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Messages - Grinning Grim Reaper

on: October 08, 2015, 12:34:05 PM 1 General Death Penalty / Stays of Execution / Re: Richard Eugene Glossip - OK - 11/6/15 - Stayed

Sure it worked but that doesn't concern the ANTIs.  There is no excuse for not getting the freaking drug protocol correct...any junior chemist know the difference between the anions chloride and acetate.  Potassium must be the deadly ion since both produced an execution.

on: October 06, 2015, 07:22:34 AM 2 General Death Penalty / Executed Offenders (Graveyard) / Re: Juan Garcia - TX - 10/6/15

Texas to execute man for killing missionary in $8 robbery

By Associated Press

October 6, 2015 | 8:39am

HOUSTON — No late appeals have been filed on behalf of a Texas inmate convicted of killing another man in a robbery in Houston that yielded just $8.

Juan Martin Garcia’s execution is scheduled for Tuesday. He was convicted of capital murder for the September 1998 killing and robbery of Hugh Solano, a Christian missionary from Mexico who had moved his family to the city just weeks earlier so his children could be educated in the U.S.

Garcia, who acknowledges shooting Solano and is linked to a string of aggravated robberies and two attempted murders, insists he has been unfairly penalized because he didn’t take the witness stand in his own defense at trial.

The U.S. Supreme Court refused to review Garcia’s case in March. The Texas Board of Pardons and Paroles, in a 5-2 vote, refused a clemency request from Garcia last week.

“If it’s God’s will, it’s his will,” Garcia, 35, told The Associated Press last month from inside a cage at a prison near Livingston.

His lethal injection in Huntsville would be the 11th this year in Texas, which carries out capital punishment more than any other state. Three more executions are scheduled in upcoming weeks.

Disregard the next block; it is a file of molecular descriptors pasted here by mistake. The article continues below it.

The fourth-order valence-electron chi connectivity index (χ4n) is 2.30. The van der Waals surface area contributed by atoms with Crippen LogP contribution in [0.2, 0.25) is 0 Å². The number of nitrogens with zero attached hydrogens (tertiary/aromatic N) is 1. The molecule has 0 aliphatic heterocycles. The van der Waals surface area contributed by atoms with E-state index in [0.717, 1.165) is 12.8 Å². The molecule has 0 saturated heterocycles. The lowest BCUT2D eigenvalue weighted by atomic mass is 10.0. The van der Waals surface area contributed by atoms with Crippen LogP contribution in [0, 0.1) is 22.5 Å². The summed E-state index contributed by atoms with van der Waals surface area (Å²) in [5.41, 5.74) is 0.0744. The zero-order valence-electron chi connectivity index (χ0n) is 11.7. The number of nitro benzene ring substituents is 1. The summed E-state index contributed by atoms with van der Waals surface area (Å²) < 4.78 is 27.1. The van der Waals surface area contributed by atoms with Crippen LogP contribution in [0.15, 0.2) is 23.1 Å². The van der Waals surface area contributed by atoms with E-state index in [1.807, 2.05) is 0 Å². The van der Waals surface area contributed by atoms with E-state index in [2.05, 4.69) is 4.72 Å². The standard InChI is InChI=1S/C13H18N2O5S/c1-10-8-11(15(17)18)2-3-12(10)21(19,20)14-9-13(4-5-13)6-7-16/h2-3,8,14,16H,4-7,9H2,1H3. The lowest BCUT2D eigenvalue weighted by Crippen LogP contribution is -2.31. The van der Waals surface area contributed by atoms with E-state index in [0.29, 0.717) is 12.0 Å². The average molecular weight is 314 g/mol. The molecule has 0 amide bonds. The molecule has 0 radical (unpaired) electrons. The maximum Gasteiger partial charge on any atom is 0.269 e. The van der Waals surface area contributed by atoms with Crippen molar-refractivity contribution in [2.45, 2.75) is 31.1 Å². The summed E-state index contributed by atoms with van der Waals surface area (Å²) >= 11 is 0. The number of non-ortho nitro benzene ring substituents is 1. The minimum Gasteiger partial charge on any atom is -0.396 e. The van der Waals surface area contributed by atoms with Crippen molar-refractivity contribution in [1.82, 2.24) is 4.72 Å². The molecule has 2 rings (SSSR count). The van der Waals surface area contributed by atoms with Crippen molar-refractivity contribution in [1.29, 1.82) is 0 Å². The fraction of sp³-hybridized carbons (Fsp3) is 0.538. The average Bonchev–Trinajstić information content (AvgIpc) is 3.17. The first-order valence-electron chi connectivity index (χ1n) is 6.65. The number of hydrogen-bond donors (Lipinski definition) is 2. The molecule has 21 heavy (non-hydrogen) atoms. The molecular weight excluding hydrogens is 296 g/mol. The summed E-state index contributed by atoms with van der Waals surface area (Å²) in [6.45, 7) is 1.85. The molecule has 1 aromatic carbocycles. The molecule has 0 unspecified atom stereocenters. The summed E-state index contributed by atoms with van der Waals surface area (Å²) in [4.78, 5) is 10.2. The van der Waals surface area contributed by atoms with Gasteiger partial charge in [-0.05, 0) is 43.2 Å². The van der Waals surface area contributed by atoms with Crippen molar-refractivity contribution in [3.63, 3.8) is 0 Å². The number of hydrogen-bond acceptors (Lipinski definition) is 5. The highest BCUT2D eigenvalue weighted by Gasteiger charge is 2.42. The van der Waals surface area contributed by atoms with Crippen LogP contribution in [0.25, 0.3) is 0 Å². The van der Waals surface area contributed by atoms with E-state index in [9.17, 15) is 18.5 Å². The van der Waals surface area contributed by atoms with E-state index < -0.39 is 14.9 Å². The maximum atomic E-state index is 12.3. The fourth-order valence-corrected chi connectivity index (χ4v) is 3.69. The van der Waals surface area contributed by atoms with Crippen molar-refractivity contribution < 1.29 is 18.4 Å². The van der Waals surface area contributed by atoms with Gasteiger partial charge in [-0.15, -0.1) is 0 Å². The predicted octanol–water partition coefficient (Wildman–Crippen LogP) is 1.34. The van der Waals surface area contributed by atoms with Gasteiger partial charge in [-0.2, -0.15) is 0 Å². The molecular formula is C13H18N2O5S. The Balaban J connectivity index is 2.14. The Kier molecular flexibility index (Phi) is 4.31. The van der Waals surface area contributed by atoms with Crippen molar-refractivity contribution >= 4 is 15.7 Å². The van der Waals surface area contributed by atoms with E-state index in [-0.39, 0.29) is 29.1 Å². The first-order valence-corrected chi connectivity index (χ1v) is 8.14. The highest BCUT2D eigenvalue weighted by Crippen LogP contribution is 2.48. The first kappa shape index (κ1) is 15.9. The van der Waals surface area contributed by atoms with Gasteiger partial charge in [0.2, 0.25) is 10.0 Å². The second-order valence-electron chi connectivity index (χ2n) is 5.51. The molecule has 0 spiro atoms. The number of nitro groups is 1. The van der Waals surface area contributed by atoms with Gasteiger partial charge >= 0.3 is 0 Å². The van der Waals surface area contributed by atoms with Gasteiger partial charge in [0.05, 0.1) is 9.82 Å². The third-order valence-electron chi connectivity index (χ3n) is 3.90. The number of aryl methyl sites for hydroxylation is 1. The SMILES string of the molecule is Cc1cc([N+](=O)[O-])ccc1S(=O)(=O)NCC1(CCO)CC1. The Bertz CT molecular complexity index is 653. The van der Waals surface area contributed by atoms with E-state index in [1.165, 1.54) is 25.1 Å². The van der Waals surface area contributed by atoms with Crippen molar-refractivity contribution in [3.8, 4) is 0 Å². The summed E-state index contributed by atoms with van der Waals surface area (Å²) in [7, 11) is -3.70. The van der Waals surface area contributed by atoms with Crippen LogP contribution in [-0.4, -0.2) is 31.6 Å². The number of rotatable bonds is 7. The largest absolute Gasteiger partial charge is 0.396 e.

on: October 02, 2015, 02:28:49 PM 3 General Death Penalty / Executed Offenders (Graveyard) / Re: Alfredo Rolando Prieto - VA - 10/1/2015 - Executed

The execution of Alfredo Prieto: Witnessing a serial killer’s final moments

By Tom Jackman October 2 at 5:37 AM    

JARRATT, Va. — It is undeniably disturbing to drive to the scheduled killing of another. A hurricane brewing in the distance, slicing steady rain through the gray day. The first song on the car radio: “Enter Sandman,” by Metallica. Passing the old Lorton prison on the way out of Fairfax County.

But the state of Virginia handles the execution of convicted murderers in a precise and professional way. Similarly, serial killer Alfredo R. Prieto lived the final moments of his life with his own version of professionalism, maintaining the same passive look he held through his three long trials in Fairfax, and defiantly refusing to show any remorse or regret as he issued a rehearsed final statement similar to a pro athlete being interviewed after a game. He thanked his “supporters” and then snapped, “Get it over with.”  They did.  :D :P :-\ ;D

He entered the death chamber at 8:52 p.m. Thursday, and was dead by 9:17 p.m. A diverse crowd of witnesses watched every moment intently, some in the chamber with him, some victims’ family members and friends in a room peering through one-way glass, and then about 18 more people — lawyers, corrections officials, and four reporters including me — facing him straight on from another room. We watched what appeared to be an utterly painless death for a man who brutally killed nine people and devastated nine families, and here is how it unfolded: